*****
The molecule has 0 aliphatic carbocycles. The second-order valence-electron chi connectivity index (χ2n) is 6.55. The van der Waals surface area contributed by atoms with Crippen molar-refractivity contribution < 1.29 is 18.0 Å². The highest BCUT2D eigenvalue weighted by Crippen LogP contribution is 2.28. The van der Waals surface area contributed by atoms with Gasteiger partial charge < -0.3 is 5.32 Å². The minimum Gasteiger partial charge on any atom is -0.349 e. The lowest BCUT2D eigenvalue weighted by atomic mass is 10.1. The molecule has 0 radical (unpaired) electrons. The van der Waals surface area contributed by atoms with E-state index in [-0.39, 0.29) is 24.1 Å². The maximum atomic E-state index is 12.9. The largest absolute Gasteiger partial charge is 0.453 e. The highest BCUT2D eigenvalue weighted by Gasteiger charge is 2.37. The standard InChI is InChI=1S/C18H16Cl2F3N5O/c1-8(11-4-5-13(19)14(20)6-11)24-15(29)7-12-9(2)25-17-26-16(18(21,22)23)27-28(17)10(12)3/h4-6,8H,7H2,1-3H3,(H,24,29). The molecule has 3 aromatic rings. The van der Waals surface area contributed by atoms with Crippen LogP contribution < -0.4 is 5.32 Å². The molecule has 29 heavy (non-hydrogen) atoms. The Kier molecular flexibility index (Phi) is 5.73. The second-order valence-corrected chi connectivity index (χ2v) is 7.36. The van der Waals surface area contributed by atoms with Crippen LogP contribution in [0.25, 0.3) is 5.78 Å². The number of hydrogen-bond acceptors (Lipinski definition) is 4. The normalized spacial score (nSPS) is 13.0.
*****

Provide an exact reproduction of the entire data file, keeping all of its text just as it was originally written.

The molecule has 0 aliphatic carbocycles. The second-order valence-electron chi connectivity index (χ2n) is 6.55. The van der Waals surface area contributed by atoms with Crippen molar-refractivity contribution < 1.29 is 18.0 Å². The highest BCUT2D eigenvalue weighted by Crippen LogP contribution is 2.28. The van der Waals surface area contributed by atoms with Gasteiger partial charge < -0.3 is 5.32 Å². The minimum Gasteiger partial charge on any atom is -0.349 e. The lowest BCUT2D eigenvalue weighted by atomic mass is 10.1. The molecule has 0 radical (unpaired) electrons. The van der Waals surface area contributed by atoms with E-state index in [-0.39, 0.29) is 24.1 Å². The maximum atomic E-state index is 12.9. The largest absolute Gasteiger partial charge is 0.453 e. The highest BCUT2D eigenvalue weighted by Gasteiger charge is 2.37. The standard InChI is InChI=1S/C18H16Cl2F3N5O/c1-8(11-4-5-13(19)14(20)6-11)24-15(29)7-12-9(2)25-17-26-16(18(21,22)23)27-28(17)10(12)3/h4-6,8H,7H2,1-3H3,(H,24,29). The molecule has 3 aromatic rings. The van der Waals surface area contributed by atoms with Crippen LogP contribution < -0.4 is 5.32 Å². The molecule has 29 heavy (non-hydrogen) atoms. The Kier molecular flexibility index (Phi) is 5.73. The second-order valence-corrected chi connectivity index (χ2v) is 7.36. The van der Waals surface area contributed by atoms with Crippen LogP contribution in [0.25, 0.3) is 5.78 Å². The number of hydrogen-bond acceptors (Lipinski definition) is 4. The normalized spacial score (nSPS) is 13.0.